Newspaper article The Christian Science Monitor

Whose Boat the Economy Isn't Floating Black Teens and the Unskilled Are among Those Still Jobless despite Buoyant Labor Market

Newspaper article The Christian Science Monitor

Whose Boat the Economy Isn't Floating Black Teens and the Unskilled Are among Those Still Jobless despite Buoyant Labor Market

Article excerpt

In the economy of the "roaring '90s," unemployment has dipped to its lowest level in a quarter century - and is expected to move even lower today when the latest labor statistics are released. But don't tell that to Wilfredo Soto or Roberto Fernandez.

Mr. Soto, an unemployed chemical worker in this lunch-pail city, lost his factory job last November when the company "downsized." Despite knocking on doors for eight months, he hasn't been able to find work to match his skills. Mr. Fernandez, a black teen in Brooklyn, N.Y., can find jobs in his neighborhood, but most are entry-level fast-food positions - something he doesn't want.

Soto and Fernandez represent two segments of the work force - inner-city teens and people with the wrong skills in the wrong place - who remain unemployed despite one of the strongest labor markets in decades.

While the nation's jobless rate is expected to drop below 5 percent today - a rate many economists consider virtually full employment - some 6.8 million people remain on the unemployment rolls. Many are people, like Soto, who lost manufacturing jobs in plant shutdowns and can find work elsewhere in the country but don't want to move. Others don't have the necessary skills or education to get jobs in an increasingly high-tech economy. Still others won't work for $5 or $6 an hour.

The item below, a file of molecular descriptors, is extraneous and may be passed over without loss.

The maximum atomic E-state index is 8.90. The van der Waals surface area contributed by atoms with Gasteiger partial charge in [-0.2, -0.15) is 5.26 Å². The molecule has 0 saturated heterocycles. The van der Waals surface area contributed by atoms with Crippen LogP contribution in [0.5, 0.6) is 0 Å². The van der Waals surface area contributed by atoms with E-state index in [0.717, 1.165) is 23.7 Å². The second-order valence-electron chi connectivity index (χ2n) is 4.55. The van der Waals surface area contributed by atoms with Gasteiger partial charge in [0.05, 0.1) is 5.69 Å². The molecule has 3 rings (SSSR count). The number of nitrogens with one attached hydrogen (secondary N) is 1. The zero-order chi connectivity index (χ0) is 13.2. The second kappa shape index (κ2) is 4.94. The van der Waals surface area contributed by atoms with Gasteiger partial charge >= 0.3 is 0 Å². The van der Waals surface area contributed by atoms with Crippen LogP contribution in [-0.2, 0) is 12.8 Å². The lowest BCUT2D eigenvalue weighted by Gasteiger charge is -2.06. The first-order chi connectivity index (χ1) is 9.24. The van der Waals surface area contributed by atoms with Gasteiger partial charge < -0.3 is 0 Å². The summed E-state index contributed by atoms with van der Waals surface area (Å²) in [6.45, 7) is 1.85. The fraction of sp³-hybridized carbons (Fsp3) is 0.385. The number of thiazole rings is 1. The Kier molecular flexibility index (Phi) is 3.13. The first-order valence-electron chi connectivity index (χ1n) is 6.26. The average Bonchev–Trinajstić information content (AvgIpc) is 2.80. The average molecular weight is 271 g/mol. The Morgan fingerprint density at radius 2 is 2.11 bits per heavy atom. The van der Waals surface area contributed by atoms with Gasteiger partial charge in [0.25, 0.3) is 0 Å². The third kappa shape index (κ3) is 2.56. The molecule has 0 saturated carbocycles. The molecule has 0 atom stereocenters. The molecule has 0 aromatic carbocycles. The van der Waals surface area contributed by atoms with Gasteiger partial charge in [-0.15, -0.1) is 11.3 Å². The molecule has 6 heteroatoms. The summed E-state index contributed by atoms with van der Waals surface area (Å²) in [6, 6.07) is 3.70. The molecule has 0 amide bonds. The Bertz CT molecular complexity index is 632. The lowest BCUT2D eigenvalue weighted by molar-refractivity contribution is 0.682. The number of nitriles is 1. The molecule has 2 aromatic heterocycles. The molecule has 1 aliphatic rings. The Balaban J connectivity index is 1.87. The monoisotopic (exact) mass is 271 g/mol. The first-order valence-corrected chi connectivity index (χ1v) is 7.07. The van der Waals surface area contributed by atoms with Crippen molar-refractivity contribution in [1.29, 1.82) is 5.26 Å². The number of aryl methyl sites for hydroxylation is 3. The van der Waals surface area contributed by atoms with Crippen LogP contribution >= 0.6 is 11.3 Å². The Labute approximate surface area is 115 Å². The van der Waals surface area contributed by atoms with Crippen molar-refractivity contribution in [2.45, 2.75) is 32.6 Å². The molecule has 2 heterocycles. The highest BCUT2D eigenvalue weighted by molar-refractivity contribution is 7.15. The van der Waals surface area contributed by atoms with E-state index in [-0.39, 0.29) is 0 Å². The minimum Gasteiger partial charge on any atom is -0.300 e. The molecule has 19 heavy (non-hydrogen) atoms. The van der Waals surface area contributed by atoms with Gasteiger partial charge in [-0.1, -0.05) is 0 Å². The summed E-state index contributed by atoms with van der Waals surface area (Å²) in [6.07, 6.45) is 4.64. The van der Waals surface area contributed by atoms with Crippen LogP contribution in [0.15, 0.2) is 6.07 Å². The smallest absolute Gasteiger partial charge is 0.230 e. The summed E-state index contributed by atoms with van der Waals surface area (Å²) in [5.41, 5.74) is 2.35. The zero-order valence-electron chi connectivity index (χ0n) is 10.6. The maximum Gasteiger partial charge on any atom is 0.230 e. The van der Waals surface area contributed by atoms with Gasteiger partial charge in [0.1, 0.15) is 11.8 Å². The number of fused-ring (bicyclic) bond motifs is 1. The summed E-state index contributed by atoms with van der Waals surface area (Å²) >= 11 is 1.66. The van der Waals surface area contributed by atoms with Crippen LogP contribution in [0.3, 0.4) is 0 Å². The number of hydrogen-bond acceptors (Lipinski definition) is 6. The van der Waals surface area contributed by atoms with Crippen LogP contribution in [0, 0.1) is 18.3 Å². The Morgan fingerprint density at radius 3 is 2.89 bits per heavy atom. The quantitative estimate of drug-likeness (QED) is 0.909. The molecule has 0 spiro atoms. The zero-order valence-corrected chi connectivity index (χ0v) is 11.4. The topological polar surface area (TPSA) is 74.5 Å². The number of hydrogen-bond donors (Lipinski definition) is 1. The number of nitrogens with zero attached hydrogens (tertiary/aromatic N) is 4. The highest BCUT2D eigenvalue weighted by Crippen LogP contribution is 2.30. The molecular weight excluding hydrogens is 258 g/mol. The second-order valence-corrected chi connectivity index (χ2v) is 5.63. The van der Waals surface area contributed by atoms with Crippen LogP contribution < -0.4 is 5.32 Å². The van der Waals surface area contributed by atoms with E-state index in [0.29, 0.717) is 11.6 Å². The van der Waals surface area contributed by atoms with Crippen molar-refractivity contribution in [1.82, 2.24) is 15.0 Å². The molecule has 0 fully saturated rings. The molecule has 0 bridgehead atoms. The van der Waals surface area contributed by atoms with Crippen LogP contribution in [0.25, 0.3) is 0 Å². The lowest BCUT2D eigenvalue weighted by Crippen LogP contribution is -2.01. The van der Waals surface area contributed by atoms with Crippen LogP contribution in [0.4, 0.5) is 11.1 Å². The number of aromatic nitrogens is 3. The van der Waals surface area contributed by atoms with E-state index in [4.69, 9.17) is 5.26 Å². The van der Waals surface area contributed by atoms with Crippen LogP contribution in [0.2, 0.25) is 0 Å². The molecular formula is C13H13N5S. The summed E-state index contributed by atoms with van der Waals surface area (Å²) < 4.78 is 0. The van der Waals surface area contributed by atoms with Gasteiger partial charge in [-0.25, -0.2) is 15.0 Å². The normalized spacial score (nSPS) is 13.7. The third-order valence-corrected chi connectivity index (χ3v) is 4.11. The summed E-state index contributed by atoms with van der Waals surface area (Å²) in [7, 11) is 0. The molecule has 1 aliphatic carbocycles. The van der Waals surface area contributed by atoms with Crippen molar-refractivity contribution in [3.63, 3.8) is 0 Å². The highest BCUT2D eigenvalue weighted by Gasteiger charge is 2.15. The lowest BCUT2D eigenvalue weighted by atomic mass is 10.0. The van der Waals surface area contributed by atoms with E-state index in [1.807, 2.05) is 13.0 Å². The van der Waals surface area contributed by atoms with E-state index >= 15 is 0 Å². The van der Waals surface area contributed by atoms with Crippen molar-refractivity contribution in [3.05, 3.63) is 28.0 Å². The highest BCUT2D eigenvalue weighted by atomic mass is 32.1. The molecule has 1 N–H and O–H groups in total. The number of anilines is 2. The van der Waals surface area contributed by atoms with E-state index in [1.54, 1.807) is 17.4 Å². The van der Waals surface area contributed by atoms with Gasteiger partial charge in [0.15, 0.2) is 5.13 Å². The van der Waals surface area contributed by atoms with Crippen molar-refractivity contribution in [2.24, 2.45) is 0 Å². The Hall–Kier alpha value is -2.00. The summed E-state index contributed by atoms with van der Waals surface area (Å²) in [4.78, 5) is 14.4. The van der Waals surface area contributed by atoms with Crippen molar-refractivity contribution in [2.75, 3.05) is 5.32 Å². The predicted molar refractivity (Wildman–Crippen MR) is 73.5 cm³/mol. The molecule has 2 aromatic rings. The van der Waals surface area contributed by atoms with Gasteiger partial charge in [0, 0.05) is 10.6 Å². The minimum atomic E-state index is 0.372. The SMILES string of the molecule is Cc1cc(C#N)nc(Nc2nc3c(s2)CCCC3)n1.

"If you can't find a job in this economy, you may be holding out for wages higher than the market can provide," says Audrey Freedman, a New York-based labor economist.

The job market remains particularly stubborn for black teenagers. Last month, the Department of Labor's Bureau of Labor Statistics reported that 32.7 percent of all black teenagers were out of work compared to 14.5 percent of the white teens. A Department of Labor fact sheet published last year blamed lower levels of schooling, the tendency to work in jobs that get laid-off first, and "the likelihood of a greater degree of discrimination in the workplace."

The discrimination has a cooling effect on teenage aspirations. Young blacks often don't feel they can trust white employers, says Lewis Howard, a retired professor who also works with young people in Central Harlem and Bedford Stuyvesant in Brooklyn. "You find they don't wish to participate in the white world ... they would rather see if they could make it on the streets," says Mr. Howard.

View from Brooklyn

A lot of frustrated black teenage job hunters end up at the Crown Heights Service Center, a social services agency in Brooklyn. "Most have almost no experience and most want to be able to go on a job with certain money without qualifications,"says Gwen Harmon, executive director of the service center.

For example, she says many unemployed minority teens won't work for Arbys or McDonald's or Burger Kings that pay only minimum wage.

"That's the last, last, last resort," says Fernandez, as he watches a basketball game in lower Manhattan. …

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